Frances Richard: I never had a breakthrough moment when I stopped thinking that we (humans? Americans? English speakers? post-industrial global-networked capitalist-realist polluters?) were right, and understood instead that we are wrong. I never thought “we” were “right.” Last night, before the reading, I was talking with Brenda, Evelyn (Reilly), and Angie Hume about language and self-consciousness as human adaptations… Compared to adaptations that allow other creatures to read and respond to their environments and one another, humans are comically under-equipped. No echolocation like bats and whales; no internal magnetic compass like foxes and dogs; no inner electricity like rays and eels; no scent/dance math like ants and bees; no stamina compared to hummingbird or polar bear; no adaptability to drought and fire like succulents and redwoods. Certainly no perdurability like rocks; no scope like oceans. Etc. etc. etc. What evolution cooked up for humans is the reflexive, symbol-making mind. It’s very cool. But elephants’ minds also appear to be—insofar as we can know them, which is not well—incredibly impressive, and if “mind” is the wrong term for the nimbus of possibility generated by and between the brains of shrews, chameleons, bower birds, dung beetles, doesn’t this make “mind” a human-solipsistic term? We don’t understand even ourselves well. We act racist and jingoistic and fundamentalist, violent and selfish and foolish with catastrophic frequency. We’re stuck in language, stuck in the human perceptual apparatus, stuck, currently, in the 21st century. We damage each other, and we damage the mind-boggling array of energy-forms and matter-forms existing with us. Mind so boggled can’t be all that great.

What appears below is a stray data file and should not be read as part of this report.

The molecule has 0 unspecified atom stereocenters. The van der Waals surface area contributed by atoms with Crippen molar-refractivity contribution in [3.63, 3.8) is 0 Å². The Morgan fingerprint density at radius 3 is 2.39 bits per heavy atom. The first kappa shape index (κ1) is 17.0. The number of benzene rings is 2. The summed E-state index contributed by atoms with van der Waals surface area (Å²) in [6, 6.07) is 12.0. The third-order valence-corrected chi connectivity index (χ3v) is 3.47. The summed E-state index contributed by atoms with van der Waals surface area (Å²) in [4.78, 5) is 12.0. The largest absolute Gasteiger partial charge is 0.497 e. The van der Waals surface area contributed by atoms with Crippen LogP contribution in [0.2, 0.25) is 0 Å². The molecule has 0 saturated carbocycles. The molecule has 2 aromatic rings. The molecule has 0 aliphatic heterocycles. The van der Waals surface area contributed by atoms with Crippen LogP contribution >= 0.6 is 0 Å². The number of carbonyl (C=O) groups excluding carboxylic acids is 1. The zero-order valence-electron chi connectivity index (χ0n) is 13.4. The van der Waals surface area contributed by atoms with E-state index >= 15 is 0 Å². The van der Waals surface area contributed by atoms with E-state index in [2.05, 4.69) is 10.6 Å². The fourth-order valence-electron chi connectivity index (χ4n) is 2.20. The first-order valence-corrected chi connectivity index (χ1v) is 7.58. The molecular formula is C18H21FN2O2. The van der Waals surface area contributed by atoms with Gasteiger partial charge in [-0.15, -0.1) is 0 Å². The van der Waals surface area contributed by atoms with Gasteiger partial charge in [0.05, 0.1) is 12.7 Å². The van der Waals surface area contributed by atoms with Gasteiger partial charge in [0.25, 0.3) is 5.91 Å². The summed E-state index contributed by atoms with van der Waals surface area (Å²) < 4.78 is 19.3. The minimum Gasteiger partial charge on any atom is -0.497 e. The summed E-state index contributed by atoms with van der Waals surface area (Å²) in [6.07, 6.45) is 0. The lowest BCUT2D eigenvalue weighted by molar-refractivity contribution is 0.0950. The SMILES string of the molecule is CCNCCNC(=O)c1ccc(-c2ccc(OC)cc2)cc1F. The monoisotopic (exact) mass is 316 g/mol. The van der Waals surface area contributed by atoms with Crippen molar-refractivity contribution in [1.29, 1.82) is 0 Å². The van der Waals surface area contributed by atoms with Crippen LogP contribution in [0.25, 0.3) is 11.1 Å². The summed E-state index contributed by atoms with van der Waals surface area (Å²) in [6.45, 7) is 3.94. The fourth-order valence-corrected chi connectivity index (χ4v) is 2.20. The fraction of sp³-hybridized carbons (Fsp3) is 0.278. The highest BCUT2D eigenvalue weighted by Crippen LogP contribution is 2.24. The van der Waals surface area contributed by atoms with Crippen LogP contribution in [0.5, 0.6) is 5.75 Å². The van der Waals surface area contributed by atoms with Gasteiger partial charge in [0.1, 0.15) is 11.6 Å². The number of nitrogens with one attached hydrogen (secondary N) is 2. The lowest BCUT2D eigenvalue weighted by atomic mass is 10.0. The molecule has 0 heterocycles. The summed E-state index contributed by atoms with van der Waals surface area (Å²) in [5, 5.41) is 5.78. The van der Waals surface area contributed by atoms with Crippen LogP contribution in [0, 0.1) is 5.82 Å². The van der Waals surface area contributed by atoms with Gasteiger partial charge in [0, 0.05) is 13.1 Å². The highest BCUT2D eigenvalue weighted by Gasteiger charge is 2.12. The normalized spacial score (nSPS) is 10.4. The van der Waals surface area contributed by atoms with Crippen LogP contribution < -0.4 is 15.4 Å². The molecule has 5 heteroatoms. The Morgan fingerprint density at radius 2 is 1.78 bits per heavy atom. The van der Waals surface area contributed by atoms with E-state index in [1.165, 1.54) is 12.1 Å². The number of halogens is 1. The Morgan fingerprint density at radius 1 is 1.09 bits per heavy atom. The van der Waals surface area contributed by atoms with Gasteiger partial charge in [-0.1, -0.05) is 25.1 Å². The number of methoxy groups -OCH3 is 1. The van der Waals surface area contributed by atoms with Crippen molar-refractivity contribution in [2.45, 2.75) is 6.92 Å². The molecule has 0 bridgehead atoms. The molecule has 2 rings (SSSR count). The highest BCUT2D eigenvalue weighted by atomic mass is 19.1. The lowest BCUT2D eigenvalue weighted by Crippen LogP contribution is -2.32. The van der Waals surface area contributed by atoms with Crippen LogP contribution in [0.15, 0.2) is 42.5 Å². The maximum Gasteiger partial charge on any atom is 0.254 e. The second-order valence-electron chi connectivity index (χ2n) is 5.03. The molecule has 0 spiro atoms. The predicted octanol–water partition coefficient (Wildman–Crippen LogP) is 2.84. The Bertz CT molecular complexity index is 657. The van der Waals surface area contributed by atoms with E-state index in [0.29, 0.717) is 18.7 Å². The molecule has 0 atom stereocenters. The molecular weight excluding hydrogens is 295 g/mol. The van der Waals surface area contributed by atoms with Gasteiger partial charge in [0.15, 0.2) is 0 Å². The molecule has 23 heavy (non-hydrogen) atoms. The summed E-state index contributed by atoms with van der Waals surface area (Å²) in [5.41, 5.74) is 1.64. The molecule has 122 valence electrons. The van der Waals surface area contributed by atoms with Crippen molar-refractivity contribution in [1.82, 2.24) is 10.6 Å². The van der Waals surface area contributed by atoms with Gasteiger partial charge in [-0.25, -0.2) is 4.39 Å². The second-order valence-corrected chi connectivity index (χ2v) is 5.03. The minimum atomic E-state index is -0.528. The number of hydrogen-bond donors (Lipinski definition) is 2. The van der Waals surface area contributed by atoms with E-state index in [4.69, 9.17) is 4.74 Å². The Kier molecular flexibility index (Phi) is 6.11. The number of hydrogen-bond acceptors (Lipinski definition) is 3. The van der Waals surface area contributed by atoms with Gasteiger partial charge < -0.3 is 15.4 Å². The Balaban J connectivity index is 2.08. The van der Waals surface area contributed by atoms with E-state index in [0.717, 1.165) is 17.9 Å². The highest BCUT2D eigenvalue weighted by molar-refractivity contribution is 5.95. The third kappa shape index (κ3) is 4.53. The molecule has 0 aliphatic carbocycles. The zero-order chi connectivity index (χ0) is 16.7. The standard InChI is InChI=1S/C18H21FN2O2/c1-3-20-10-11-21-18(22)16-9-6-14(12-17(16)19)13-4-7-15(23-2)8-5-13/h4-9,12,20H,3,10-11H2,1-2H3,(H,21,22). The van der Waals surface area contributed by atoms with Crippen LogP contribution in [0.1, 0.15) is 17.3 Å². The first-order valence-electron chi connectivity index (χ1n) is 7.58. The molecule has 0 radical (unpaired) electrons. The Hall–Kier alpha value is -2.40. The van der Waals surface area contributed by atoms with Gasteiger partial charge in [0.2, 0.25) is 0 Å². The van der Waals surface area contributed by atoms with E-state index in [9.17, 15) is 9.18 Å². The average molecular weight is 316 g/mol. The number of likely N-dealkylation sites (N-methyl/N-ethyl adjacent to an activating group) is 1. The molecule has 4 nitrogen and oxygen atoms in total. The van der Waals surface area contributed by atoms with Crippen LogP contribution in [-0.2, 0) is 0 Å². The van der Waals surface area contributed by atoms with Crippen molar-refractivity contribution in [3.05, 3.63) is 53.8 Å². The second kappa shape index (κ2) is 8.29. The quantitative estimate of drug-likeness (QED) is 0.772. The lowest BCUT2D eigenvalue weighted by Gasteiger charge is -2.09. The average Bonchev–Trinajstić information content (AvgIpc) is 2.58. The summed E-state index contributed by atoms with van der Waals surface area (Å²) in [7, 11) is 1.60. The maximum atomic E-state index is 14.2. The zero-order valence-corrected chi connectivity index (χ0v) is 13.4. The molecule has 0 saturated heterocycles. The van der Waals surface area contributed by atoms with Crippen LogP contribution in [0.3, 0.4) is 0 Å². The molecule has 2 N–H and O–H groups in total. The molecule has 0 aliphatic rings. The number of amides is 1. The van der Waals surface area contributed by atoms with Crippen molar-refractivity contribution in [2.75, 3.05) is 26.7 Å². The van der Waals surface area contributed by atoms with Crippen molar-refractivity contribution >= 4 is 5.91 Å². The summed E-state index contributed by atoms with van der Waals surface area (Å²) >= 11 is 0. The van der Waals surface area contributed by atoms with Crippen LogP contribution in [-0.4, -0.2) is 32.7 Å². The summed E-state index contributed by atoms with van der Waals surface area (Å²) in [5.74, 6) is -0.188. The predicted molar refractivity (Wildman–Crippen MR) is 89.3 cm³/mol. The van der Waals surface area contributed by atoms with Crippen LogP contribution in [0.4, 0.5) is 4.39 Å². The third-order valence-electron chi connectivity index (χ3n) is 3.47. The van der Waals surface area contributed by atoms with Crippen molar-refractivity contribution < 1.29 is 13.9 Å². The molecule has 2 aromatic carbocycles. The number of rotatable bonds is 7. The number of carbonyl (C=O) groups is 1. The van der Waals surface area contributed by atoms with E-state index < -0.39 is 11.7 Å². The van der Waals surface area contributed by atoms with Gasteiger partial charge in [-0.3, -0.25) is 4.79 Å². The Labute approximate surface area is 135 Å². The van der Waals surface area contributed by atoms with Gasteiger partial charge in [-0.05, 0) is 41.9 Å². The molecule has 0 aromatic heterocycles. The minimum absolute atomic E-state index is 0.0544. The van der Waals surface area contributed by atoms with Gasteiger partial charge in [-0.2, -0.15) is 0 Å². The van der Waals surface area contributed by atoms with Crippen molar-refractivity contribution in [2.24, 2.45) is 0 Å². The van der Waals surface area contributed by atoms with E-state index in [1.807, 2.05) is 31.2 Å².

This affects my daily life in that…. I try to write and teach from this perspective. I turn to the art I like best for help in thinking/feeling my way through it. I am often baffled, afraid, angry; overwhelmed by it; slightly less often but still often suffused by a mundane, proprioceptive, minorly ecstatic awe. I try to understand what ethical behavior is, and to behave accordingly. This feels dumb to write in discursive prose. I am reading a biography of Wittgenstein, who insisted that ethics could not be said, only shown, and also (enigmatically, maybe kind of infuriatingly) at least once turned his back and read Rabindranath Tagore out loud instead of lecturing on logic. Poetry is useful because to de-center our own minds is an irrational process, a chain of holes. It requires aporetic tools.

(While writing this, tutelary friends—liked, followed—have been hovering my thoughts: Eileen Myles, and ability-courage to call out cant =great word= and social abusiveness. Alice Notley, and embrace of vatic rage. Dana Ward, writing about his baby daughter. If a cyborg Eileen-Alice-Dana-insect-rock-fox wrote this, it would be better.)

SDS & CM: Can you also talk about how the imagination can lead us ethically and how, as innovation becomes corporatized, we can continue to distinguish between imaginative acts that further a post-human consciousness in a creative rather than a destructive way [fracking, for example]? How does your poetic work incorporate both forces?

Brenda Hillman: So, i’ve answered this question so much i worry that i’ll repeat myself and just want to refer people to one long discussion of this on the Poetry Society website (thanks, Brett Fletcher Lauer!):